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The federal agencies overseeing the electronic health record incentive program have not included enough safeguards to protect against misappropriation of meaningful use dollars, according to a new report by the Office of the Inspector General (OIG).
Information submitted by eligible hospitals and providers for the Medicare portion of the incentive program is all self-reported. The Centers for Medicare & Medicaid Services (CMS) does not conduct sufficient prepayment protocols to ensure that self-reported data is accurate and honest, OIG said in its report. The agency can’t verify data before payment because it lacks access to verification databases.
In addition, while the HITECH Act requires participants in the EHR program to retain supporting documentation when they attest to meaningful use, the CMS does not provide enough guidance in detailing what type of documents health organizations should keep.Audits conducted after incentive payments are made cannot conclusively find whether the providers are indeed meaningful users of EHRs due to this oversight.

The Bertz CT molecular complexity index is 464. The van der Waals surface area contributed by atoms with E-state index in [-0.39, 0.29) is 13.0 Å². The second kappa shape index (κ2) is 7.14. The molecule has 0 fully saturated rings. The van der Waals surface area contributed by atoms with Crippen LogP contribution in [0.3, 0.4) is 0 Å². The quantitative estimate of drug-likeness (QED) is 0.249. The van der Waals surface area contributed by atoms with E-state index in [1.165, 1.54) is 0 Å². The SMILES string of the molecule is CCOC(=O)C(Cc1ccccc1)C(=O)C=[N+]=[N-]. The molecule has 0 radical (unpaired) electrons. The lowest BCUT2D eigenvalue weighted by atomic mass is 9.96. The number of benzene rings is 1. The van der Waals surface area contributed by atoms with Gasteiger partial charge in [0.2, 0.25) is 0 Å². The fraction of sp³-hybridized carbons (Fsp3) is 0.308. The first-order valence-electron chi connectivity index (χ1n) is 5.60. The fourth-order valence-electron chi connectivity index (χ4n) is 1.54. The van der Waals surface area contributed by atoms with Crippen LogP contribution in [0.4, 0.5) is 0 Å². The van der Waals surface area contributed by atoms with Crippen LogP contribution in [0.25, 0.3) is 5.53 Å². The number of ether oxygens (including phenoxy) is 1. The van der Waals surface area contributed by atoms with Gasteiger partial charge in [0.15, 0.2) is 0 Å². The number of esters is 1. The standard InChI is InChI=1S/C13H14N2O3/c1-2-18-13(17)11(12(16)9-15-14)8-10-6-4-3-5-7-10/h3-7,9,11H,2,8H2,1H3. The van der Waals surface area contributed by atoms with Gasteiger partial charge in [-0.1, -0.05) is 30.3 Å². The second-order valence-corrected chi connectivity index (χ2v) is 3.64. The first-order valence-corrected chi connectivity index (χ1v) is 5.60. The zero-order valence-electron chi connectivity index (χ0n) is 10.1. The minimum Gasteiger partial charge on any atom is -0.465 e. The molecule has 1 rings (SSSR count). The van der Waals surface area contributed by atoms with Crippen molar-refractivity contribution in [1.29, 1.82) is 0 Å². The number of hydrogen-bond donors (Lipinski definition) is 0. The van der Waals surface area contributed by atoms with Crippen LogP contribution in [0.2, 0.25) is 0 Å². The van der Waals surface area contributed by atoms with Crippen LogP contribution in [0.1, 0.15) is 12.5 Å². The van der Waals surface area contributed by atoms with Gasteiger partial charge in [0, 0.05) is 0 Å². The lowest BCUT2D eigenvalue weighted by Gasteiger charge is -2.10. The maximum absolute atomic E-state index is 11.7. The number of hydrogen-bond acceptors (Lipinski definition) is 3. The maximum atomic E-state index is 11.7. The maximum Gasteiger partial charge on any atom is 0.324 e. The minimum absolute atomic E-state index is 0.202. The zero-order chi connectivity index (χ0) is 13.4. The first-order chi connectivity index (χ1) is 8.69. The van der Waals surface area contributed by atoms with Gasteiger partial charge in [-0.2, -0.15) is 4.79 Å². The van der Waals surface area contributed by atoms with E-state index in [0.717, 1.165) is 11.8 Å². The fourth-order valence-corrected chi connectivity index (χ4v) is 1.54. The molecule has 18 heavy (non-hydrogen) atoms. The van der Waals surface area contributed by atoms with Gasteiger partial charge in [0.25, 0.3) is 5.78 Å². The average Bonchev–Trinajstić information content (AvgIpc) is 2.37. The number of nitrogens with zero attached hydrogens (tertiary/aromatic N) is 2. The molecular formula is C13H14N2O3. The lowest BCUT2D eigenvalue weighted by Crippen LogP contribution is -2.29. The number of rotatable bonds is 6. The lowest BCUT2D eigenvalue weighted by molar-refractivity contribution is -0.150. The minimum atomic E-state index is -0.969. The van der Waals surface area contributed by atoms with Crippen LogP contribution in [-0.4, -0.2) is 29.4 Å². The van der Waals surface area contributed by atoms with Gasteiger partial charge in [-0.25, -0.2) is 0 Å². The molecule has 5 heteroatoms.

OIG also scrutinized the Office of the National Coordinator for Health IT’s (ONC) certification practices, finding fault with vendor development of EHR reports. The report said inaccuracy in reporting affects the ability of providers to create supporting documentation.
Both the CMS and ONC said they are incorporating OIG’s suggestions for strengthening the auditing process and EHR reports as they finalize plans for stage 2 of meaningful use. The CMS in a letter disagreed with OIG’s recommendation that the agency require more supporting documentation during the prepayment process, saying that such a requirement would over burden providers in the attestation process and could delay incentive payments.
This is the second OIG report to criticize the CMS recently for falling short of standards set through the HITECH Act.